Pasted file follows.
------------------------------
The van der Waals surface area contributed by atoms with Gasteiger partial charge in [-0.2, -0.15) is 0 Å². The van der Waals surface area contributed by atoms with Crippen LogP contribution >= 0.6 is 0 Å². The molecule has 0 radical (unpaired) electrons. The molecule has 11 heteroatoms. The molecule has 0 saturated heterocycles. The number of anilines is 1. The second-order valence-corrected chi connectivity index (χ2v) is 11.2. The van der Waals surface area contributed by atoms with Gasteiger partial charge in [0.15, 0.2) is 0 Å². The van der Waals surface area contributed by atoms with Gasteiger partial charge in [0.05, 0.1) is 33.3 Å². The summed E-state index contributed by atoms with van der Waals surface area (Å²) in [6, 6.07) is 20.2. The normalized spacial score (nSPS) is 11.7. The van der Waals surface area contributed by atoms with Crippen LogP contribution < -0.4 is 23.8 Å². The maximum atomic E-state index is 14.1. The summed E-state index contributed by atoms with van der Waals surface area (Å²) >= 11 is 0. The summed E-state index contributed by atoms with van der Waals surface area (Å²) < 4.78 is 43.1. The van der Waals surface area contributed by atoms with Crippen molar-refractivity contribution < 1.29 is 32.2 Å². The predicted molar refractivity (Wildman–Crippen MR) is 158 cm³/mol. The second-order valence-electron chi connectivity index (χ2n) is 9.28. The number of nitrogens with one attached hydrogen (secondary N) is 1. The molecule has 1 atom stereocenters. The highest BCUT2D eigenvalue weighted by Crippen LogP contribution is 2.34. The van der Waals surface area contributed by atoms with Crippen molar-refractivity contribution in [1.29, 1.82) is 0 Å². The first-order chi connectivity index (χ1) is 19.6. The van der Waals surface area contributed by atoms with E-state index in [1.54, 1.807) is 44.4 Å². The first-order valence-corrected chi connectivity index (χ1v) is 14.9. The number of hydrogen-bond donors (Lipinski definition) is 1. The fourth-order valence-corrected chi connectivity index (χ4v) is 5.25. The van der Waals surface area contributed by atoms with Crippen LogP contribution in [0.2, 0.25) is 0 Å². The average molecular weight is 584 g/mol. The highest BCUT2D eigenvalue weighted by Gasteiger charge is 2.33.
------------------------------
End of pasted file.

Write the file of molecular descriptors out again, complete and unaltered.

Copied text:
The van der Waals surface area contributed by atoms with Gasteiger partial charge in [-0.2, -0.15) is 0 Å². The van der Waals surface area contributed by atoms with Crippen LogP contribution >= 0.6 is 0 Å². The molecule has 0 radical (unpaired) electrons. The molecule has 11 heteroatoms. The molecule has 0 saturated heterocycles. The number of anilines is 1. The second-order valence-corrected chi connectivity index (χ2v) is 11.2. The van der Waals surface area contributed by atoms with Gasteiger partial charge in [0.15, 0.2) is 0 Å². The van der Waals surface area contributed by atoms with Gasteiger partial charge in [0.05, 0.1) is 33.3 Å². The summed E-state index contributed by atoms with van der Waals surface area (Å²) in [6, 6.07) is 20.2. The normalized spacial score (nSPS) is 11.7. The van der Waals surface area contributed by atoms with Crippen LogP contribution < -0.4 is 23.8 Å². The maximum atomic E-state index is 14.1. The summed E-state index contributed by atoms with van der Waals surface area (Å²) >= 11 is 0. The summed E-state index contributed by atoms with van der Waals surface area (Å²) < 4.78 is 43.1. The van der Waals surface area contributed by atoms with Crippen molar-refractivity contribution < 1.29 is 32.2 Å². The predicted molar refractivity (Wildman–Crippen MR) is 158 cm³/mol. The second-order valence-electron chi connectivity index (χ2n) is 9.28. The number of nitrogens with one attached hydrogen (secondary N) is 1. The molecule has 1 atom stereocenters. The highest BCUT2D eigenvalue weighted by Crippen LogP contribution is 2.34. The van der Waals surface area contributed by atoms with Crippen molar-refractivity contribution in [1.29, 1.82) is 0 Å². The first-order chi connectivity index (χ1) is 19.6. The van der Waals surface area contributed by atoms with E-state index in [1.54, 1.807) is 44.4 Å². The first-order valence-corrected chi connectivity index (χ1v) is 14.9. The number of hydrogen-bond donors (Lipinski definition) is 1. The fourth-order valence-corrected chi connectivity index (χ4v) is 5.25. The van der Waals surface area contributed by atoms with Crippen LogP contribution in [0.2, 0.25) is 0 Å². The average molecular weight is 584 g/mol. The highest BCUT2D eigenvalue weighted by Gasteiger charge is 2.33.